How to Pick Your Next Smart TV
A guide to sorting through new TV technology
Are you buying a new TV this winter? With so many new technology options, making a selection can be difficult. When our three-year-old TV went dead recently, we went on the hunt. A lot has changed in those few years, and the options are vast.
Here’s what we learned from a lot of research on current TV technology and options.
1080p vs. 4K vs. 8k
The difference from 1080p to 4K to 8K is simply resolution.1080p screens have a resolution of 1,920 by 1,080 pixels. 4K screens double those numbers to 3,840 by 2,160 and quadruple the number of pixels. 8K doubles the numbers again, to a resolution of 7,680 by 4,320. That’s four times the number of pixels as 4K, which means it’s 16 times that of a 1080p.
Like 4K a few years ago, there is not enough programming in 8K available to make this a viable option for the average consumer. 4K will give you an amazing picture on a quality set.
4K and Ultra HD
4K and Ultra HD, or UHD for short, are terms often used interchangeably. There are some subtle differences, but for all practical purposes, they are the same- they both offer four times the pixels of a standard 1080p (high definition) display. So, when comparison-shopping, 4k or UHD is going to be far superior when displaying 4K programming. With content providers like Netflix, Amazon and Apple pushing out more 4K programming, this is now a significant advantage.
If you are wondering why two similar terms emerged, 4k is attributed to a professional production and cinema standard, and UHD is a consumer display and broadcast standard. You might even see these two terms printed on the box of the same product.
Types of TVs
Here are the four major categories of TV types you will find, all available at 4K resolution. While there are good to great selections in each category, these are listed from lowest to highest.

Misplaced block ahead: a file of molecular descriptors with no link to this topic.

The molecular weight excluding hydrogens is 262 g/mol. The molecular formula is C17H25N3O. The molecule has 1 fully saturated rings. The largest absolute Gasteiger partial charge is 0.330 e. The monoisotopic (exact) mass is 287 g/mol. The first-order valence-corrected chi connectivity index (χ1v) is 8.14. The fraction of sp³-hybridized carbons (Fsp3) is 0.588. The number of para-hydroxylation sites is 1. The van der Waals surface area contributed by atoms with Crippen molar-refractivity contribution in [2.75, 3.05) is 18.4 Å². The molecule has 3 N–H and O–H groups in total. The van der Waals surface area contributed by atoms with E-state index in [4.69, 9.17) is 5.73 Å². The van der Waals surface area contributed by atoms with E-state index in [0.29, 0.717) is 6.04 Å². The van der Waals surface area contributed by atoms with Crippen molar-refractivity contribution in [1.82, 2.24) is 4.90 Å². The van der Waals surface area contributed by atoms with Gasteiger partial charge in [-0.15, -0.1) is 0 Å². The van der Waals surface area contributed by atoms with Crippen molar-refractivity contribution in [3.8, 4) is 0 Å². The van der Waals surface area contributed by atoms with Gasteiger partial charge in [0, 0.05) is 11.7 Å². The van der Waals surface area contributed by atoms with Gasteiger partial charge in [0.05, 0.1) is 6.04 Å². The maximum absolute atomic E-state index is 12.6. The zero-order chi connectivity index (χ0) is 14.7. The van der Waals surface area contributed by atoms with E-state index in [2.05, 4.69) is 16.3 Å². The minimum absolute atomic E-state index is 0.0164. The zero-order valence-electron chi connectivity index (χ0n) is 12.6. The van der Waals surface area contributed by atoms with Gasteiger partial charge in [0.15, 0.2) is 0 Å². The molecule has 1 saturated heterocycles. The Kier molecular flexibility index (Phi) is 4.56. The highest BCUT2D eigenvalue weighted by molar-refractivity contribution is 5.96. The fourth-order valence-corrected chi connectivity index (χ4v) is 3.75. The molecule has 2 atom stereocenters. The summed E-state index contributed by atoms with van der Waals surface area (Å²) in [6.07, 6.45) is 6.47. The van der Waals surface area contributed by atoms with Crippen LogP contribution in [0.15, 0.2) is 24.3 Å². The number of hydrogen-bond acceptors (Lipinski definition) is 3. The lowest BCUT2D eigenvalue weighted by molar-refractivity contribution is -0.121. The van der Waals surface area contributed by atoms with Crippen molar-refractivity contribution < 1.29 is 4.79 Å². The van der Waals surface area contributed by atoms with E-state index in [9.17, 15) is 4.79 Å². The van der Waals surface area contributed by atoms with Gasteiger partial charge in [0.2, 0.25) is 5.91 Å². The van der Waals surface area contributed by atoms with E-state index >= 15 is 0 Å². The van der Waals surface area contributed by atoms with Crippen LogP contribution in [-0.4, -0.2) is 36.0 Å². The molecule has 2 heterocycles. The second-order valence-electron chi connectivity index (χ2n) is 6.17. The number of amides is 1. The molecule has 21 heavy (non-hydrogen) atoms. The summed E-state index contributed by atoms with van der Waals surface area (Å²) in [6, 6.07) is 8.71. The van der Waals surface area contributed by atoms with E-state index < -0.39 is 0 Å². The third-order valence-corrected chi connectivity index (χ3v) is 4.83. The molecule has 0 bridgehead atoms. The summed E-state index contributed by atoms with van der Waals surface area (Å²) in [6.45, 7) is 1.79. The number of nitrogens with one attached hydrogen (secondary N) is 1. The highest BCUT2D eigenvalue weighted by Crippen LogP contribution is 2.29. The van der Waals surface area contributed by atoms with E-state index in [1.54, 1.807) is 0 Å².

1. QLED and variations. A Q attached to LED stands for a TV in the Quantum dot category. Quantum dots are microscopic molecules which are overlaid in a film. The light travels through the LCD layer to make a picture. This technology is closer to the older LCD format than the newer OLED format.
The extra layer of quantum dots does refine and process the colors shown on screen better and improve the overall contrast of the image as well as brightness.
NEO QLED is a newer version of QLED (NEO = New). The quantum dots are smaller, more precise and responsive. A TVs software can better manage NEO QLED for a better picture.
The LG brand has created its own version, LG QNED, incorporating tech called NanoCell. Old LCD TVs used one backlight for the entire set. QNED stuffs as many as 30,000 LEDs in as a backlight.
Not all TVs in this category are created equal. Some use a few LEDs, some use hundreds. If you are looking at TVs in these three categories, the higher number of LEDs the better. Higher end QLEDs and NEO QLEDs are beginning to rival OLEDs in picture quality, and in some cases surpass in the categories of brightness and contrast. If you are upgrading from an older smart TV, you will be amazed at the upgrade.